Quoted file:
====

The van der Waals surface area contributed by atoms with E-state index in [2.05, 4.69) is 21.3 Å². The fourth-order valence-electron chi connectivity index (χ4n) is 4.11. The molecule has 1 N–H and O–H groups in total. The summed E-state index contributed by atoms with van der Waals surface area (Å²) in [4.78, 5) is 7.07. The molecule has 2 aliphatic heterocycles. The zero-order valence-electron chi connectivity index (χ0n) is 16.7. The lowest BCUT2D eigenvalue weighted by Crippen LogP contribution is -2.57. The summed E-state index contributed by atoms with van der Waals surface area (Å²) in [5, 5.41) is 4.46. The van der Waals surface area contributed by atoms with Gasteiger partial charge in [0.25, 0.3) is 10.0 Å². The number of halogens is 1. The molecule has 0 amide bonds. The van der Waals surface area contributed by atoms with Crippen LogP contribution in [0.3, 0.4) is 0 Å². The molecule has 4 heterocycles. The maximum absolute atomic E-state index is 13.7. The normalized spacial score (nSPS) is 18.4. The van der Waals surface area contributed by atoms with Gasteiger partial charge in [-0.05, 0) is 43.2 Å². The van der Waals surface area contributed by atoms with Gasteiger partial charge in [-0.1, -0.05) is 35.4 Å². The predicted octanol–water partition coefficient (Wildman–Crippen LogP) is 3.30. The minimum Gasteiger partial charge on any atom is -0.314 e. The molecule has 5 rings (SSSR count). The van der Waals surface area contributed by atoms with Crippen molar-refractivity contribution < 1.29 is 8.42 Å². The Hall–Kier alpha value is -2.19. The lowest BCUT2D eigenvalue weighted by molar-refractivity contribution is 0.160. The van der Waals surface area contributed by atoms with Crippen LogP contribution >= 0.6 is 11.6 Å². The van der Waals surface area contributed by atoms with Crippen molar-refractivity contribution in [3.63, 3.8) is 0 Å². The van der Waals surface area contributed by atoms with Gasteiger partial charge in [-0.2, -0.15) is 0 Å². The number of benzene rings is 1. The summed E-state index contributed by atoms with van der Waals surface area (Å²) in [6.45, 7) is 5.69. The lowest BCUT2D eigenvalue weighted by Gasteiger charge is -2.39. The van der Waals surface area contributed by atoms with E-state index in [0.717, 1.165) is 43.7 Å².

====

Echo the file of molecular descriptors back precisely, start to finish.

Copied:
The van der Waals surface area contributed by atoms with E-state index in [2.05, 4.69) is 21.3 Å². The fourth-order valence-electron chi connectivity index (χ4n) is 4.11. The molecule has 1 N–H and O–H groups in total. The summed E-state index contributed by atoms with van der Waals surface area (Å²) in [4.78, 5) is 7.07. The molecule has 2 aliphatic heterocycles. The zero-order valence-electron chi connectivity index (χ0n) is 16.7. The lowest BCUT2D eigenvalue weighted by Crippen LogP contribution is -2.57. The summed E-state index contributed by atoms with van der Waals surface area (Å²) in [5, 5.41) is 4.46. The van der Waals surface area contributed by atoms with Gasteiger partial charge in [0.25, 0.3) is 10.0 Å². The number of halogens is 1. The molecule has 0 amide bonds. The van der Waals surface area contributed by atoms with Crippen LogP contribution in [0.3, 0.4) is 0 Å². The molecule has 4 heterocycles. The maximum absolute atomic E-state index is 13.7. The normalized spacial score (nSPS) is 18.4. The van der Waals surface area contributed by atoms with Gasteiger partial charge in [-0.05, 0) is 43.2 Å². The van der Waals surface area contributed by atoms with Gasteiger partial charge in [-0.1, -0.05) is 35.4 Å². The predicted octanol–water partition coefficient (Wildman–Crippen LogP) is 3.30. The minimum Gasteiger partial charge on any atom is -0.314 e. The molecule has 5 rings (SSSR count). The van der Waals surface area contributed by atoms with Crippen molar-refractivity contribution < 1.29 is 8.42 Å². The Hall–Kier alpha value is -2.19. The lowest BCUT2D eigenvalue weighted by molar-refractivity contribution is 0.160. The van der Waals surface area contributed by atoms with Crippen LogP contribution >= 0.6 is 11.6 Å². The van der Waals surface area contributed by atoms with Crippen molar-refractivity contribution in [3.63, 3.8) is 0 Å². The van der Waals surface area contributed by atoms with Gasteiger partial charge in [-0.2, -0.15) is 0 Å². The number of benzene rings is 1. The summed E-state index contributed by atoms with van der Waals surface area (Å²) in [6.45, 7) is 5.69. The lowest BCUT2D eigenvalue weighted by Gasteiger charge is -2.39. The van der Waals surface area contributed by atoms with E-state index in [0.717, 1.165) is 43.7 Å².